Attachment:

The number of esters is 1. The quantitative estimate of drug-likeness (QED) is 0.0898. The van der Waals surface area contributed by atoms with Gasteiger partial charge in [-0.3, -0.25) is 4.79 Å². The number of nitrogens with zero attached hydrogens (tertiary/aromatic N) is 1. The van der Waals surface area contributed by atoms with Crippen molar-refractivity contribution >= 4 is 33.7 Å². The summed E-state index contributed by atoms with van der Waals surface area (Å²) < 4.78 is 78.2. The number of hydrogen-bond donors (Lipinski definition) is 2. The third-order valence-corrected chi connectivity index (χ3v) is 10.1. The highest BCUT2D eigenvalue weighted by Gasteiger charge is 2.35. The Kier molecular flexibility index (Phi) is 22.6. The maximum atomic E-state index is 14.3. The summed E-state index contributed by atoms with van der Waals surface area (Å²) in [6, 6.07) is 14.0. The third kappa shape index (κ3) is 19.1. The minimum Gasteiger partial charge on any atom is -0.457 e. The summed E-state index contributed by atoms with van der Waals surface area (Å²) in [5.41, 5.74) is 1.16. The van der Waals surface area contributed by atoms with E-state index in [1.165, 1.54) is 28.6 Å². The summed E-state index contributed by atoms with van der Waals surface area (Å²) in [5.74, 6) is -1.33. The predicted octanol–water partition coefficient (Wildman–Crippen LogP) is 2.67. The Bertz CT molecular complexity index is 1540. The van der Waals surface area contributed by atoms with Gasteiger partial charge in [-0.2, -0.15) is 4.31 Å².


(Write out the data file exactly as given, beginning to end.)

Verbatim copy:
The number of esters is 1. The quantitative estimate of drug-likeness (QED) is 0.0898. The van der Waals surface area contributed by atoms with Gasteiger partial charge in [-0.3, -0.25) is 4.79 Å². The number of nitrogens with zero attached hydrogens (tertiary/aromatic N) is 1. The van der Waals surface area contributed by atoms with Crippen molar-refractivity contribution >= 4 is 33.7 Å². The summed E-state index contributed by atoms with van der Waals surface area (Å²) < 4.78 is 78.2. The number of hydrogen-bond donors (Lipinski definition) is 2. The third-order valence-corrected chi connectivity index (χ3v) is 10.1. The highest BCUT2D eigenvalue weighted by Gasteiger charge is 2.35. The Kier molecular flexibility index (Phi) is 22.6. The maximum atomic E-state index is 14.3. The summed E-state index contributed by atoms with van der Waals surface area (Å²) in [6, 6.07) is 14.0. The third kappa shape index (κ3) is 19.1. The minimum Gasteiger partial charge on any atom is -0.457 e. The summed E-state index contributed by atoms with van der Waals surface area (Å²) in [5.41, 5.74) is 1.16. The van der Waals surface area contributed by atoms with E-state index in [1.165, 1.54) is 28.6 Å². The summed E-state index contributed by atoms with van der Waals surface area (Å²) in [5.74, 6) is -1.33. The predicted octanol–water partition coefficient (Wildman–Crippen LogP) is 2.67. The Bertz CT molecular complexity index is 1540. The van der Waals surface area contributed by atoms with Gasteiger partial charge in [-0.2, -0.15) is 4.31 Å².